Emily Hobson: I think we always knew, or knew very early on, that the Combahee statement would be in the book. We were trying to advance, among other things, a history of intersectional analysis from multiple sources. Because when I teach my students about the real meat of intersectional analysis and its history, I say, “Okay, the term is from Kimberlé Crenshaw. It’s from this article on this particular analysis of law. But she herself points to earlier references. She’s always talked about that. And we can trace that. Ideas also come from movements. Nobody is this suis generis thinker.”

So we knew it would be central. We knew we wanted to foreground the multiple movement sources of this mode of thinking and critique. Then, as we were talking about it, we realized we didn’t have to start the book exactly chronologically. I’ll also say that the framework of the book is 1973 to 2001, but we have a couple of documents that precede 1973 that we think kind of suggest some of the shifts that really start to gel and become amplified after 1973. There are also a couple documents right after 2001 that reflect dimensions of antiwar activism in that era. Once we had decided that we didn’t have to be super by the book about a chronology, it made a lot of sense to begin the book with Combahee because it so beautifully crystallizes the project, and in and of itself, is an important document. It is also one that really reflects our approach to a usable past. It’s gained importance and attention in the last several years. It really helps to ground people’s way of understanding the ways that an intersectional analysis doesn’t leave out class. Because the Combahee statement is explicitly socialist. It’s also because the statement is complicated and tricky in the ways that it uses the idea of identity. It coins the notion of identity politics, but it defines it in a very different way than we usually think about–in a non-identitarian way. It does so in a way that the contemporary language includes things like centering the most marginalized. That kind of approach would be one of the ways I think about a contemporary translation.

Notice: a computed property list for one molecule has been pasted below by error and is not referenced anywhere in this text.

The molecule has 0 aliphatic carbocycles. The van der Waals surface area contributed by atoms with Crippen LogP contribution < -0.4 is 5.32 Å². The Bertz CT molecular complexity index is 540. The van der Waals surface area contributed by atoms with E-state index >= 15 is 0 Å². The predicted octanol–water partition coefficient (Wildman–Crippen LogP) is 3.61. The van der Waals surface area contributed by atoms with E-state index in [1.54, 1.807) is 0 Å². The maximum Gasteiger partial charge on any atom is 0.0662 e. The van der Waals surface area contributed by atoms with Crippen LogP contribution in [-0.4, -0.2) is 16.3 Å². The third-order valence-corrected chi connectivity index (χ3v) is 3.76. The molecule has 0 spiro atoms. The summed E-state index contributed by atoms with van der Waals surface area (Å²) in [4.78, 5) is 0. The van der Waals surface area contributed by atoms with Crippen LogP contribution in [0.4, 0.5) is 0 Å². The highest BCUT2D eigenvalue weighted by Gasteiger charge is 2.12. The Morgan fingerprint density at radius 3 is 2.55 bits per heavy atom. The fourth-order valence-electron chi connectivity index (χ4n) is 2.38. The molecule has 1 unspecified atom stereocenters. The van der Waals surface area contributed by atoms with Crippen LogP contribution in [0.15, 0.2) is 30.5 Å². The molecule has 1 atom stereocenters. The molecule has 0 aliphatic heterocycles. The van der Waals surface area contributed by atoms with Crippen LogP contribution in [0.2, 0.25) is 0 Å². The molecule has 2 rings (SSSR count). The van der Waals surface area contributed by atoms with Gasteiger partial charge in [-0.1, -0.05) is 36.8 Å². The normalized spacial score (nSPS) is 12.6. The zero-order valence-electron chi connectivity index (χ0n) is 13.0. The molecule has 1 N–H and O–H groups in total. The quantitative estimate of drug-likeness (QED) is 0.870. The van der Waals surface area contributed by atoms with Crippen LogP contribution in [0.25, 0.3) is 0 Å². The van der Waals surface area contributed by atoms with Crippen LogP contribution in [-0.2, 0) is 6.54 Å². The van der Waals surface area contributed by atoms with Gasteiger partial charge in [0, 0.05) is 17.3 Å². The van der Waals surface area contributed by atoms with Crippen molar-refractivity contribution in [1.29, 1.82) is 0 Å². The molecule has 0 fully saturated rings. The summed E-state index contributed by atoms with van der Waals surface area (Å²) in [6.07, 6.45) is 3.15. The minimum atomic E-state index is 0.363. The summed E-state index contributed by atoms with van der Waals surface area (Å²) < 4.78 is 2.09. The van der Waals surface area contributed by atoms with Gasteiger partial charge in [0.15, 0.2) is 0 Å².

Also one of the reasons that it’s powerful to start with Combahee is that it’s such a beautifully written statement. It was a little painful in that we wound up excerpting it for purposes of length. It felt painful to do that. But I also felt relieved that the popularization and increased attention to Combahee meant that it would be pretty easy for people to find the full statement, so we could highlight particular passages that are especially powerful to read alongside some of the others in the document. The last thing I’ll say is just that, when I look at the back of the table of contents, the document that follows immediately after the Combahee statement is an essay from Iris Morales called “Sterilized Puerto Ricans.” This really kind of reflects some of the influences that show up in Combahee. Members of Combahee had been working on issues of sterilization of women of color and came out of similar traditions or influences. Iris Morales is writing from the perspective of work from the Young Lords Party. So Combahee reflects that trajectory.